|Fire and Ice: Puritan and Reformed Writings|
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by James Durham
Verse 7. I charge you, O ye daughters of Jerusalem, by the roes, and by the hinds of the field, that ye stir not up, nor awake my love till he please.
This verse contains her care to entertain this condition, and the way she takes for that end. [That] they are the Bride's words, is, 1. Clear from the scope and matter. 2. From the expressions she useth, speaking of him, 'my love,' and 'till he please;' for, it becomes to give Christ his own liberty in staying, or going, and it were not for our good that our pleasure were the rule in our fellowship with him. Now in order to the securing of this comfortable condition to herself, first she adjures and charges, which is, 1. To show the concernment of the thing. 2. Her seriousness in it; for, she is in very great earnest. 3. A fear of misguiding this condition. 4. A difficulty so to prevent the hazard, as to keep all quiet.
2. The parties she speaks to, while she thus adjures, are the 'daughters of Jerusalem:' giving them the lesson she would take to herself, because they had need to be thus guarded. Observe. 1. That professors are in hazard to mar their own enjoyments, and to interrupt an intimate fellowship with Christ. 2. Beginners are readiest to fall into this sin. 3. Seriousness will stir up believers to be watchful over themselves, and will make them press others to be so also.
The expression, 'by the roes and hinds of the field,' is but added, for keeping the strain of this song (which is composed in an allegoric way, and every similitude is not to be narrowly searched into) and to show how tenderly they ought to watch, to prevent this hazard, as men having to do with 'roes and hinds of the field,' is but added, for keeping the strain of this song (which is composed in an allegoric way, and every similitude is not to be narrowly searched into) and to shew how tenderly they ought to watch, to prevent this hazard, as men having to do with roes, who are soon stirred; shewing that a little thing may stir up Christ, and mar the comfortable fellowship that is between him and his people.
3. The charge itself is, that 'they stir not up nor awake the beloved;' as a wife would say (when her husband is come home and resting in her arm) be quiet all, and let no din be in the house to awake him : and this charge reaches herself, as well as others; when she as the mother, commands all the little ones, or children (as it were) to be quiet, that Christ may not be stirred up, and made to remove; she ought to be much more careful in this herself. Hence, Observe. 1. If a sensible presence be not tenderly entertained, it will not last. 2. Believers should be most careful then, when they are admitted to near and sensi-ble fellowship with Christ, that nothing may fall out which may provoke him to depart. 3. The least sinful motions and stirrings of corruption should be suppressed, as having a great tendency to provoke and stir up the beloved to be gone.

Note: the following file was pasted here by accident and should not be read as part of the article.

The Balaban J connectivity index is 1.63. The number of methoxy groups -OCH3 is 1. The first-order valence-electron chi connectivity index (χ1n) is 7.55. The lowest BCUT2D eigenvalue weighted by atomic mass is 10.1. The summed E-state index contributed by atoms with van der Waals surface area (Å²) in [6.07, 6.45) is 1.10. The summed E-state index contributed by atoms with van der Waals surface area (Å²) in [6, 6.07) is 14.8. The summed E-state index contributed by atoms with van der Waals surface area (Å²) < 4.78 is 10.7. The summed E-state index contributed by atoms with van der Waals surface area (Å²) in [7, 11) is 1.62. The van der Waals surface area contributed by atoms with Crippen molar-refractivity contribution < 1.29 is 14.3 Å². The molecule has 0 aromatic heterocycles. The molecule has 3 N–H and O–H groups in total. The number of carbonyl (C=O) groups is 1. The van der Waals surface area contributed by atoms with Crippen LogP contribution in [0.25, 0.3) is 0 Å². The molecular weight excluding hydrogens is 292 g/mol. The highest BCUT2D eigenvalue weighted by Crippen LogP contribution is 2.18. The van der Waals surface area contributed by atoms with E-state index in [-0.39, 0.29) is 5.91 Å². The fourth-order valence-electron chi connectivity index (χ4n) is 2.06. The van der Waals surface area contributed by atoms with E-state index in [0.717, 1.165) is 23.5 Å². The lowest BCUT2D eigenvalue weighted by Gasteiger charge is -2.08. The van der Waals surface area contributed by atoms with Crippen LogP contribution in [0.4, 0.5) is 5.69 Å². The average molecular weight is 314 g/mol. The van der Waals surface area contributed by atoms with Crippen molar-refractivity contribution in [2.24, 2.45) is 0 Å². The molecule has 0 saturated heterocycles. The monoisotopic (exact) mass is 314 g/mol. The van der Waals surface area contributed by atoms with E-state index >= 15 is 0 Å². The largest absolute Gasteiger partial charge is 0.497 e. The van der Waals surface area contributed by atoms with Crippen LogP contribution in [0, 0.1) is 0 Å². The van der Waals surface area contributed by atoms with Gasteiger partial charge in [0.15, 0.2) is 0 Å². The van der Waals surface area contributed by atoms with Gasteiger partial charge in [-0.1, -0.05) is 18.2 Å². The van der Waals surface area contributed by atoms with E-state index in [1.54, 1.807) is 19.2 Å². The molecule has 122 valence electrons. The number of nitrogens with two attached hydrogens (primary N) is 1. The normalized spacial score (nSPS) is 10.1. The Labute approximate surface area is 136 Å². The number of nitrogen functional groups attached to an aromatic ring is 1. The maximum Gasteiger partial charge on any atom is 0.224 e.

Lastly, This charge is qualified in these words, 'till he please.' Which does not imply, that she gives them leave at any time to stir him up ; but the meaning is, see that by your fault he be not awaked, till his own time come. Observe then, 1. Christ guides his visits and love-manifestations, by his sovereignty and pleasure. 2. He may withdraw from his people without respect to any particular provocation, as having sinful influence thereupon. 3. Christ's pleasure is believers' rule, in the things that are most precious to them: here she acquiesces, even to his withdrawing, when he shall please. 4. Believers may have peace, and be quiet under absence, if they have not sinfully provoked Christ to withdraw: for this is the thing the Bride aims at, as to herself, in this her care. 5. Often believers are guilty in marring Christ's fellowship with them before he please, and they might enjoy Christ's company much longer oftentimes, if they did not sin him out of house and doors.
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